What is an Application Server?
An application server is a program that handles all application operations between users and an organization's backend business applications or databases. It is also referred to as an app server. An application server is typically used for complex transaction-based applications. To support high-end needs, an application server has to have built-in redundancy, monitor for high availability, high-performance distributed application services, and support for complex database access.
An application server consists of a server operating system (OS) and server hardware that work together to provide computing-intensive operations and services to the residing application. An application server executes and provides user and/or other app access when utilizing the installed application's business/functional logic. Key required features of an application server include data redundancy, high availability, load balancing, user management, data/application security, and a centralized management interface. Moreover, an application server may be connected by enterprise systems, networks, or intranet and remotely accessed via the Internet. Depending on the installed application, an application server may be classified in a variety of ways, including as a Web server, database application server, general purpose application server, or enterprise application (EA) server.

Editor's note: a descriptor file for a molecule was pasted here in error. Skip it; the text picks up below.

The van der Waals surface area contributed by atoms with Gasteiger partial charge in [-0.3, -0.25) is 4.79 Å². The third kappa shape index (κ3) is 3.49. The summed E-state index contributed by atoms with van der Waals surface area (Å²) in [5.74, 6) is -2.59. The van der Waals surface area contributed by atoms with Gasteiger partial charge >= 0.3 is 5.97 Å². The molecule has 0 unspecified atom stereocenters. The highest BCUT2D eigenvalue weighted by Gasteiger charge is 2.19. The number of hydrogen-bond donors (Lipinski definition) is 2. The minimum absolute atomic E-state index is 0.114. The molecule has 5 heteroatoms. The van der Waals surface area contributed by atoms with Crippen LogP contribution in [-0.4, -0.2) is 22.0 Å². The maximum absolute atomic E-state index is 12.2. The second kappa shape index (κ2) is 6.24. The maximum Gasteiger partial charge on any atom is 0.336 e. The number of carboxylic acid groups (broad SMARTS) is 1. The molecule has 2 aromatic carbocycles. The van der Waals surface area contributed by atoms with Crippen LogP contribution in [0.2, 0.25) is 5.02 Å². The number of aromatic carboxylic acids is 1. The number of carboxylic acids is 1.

The application server is frequently viewed as part of a three-tier application, consisting of a graphical user interface (GUI) server, an application (business logic) server, and a database and transaction server. More descriptively, it can be viewed as dividing an application into:
- A first-tier, front-end, Web browser-based graphical user interface, usually on a personal computer or workstation
- A middle-tier business logic application or set of applications, possibly on a local area network or intranet server
- A third-tier, back-end, database, and transaction server, sometimes on a mainframe or large server
History of Application Server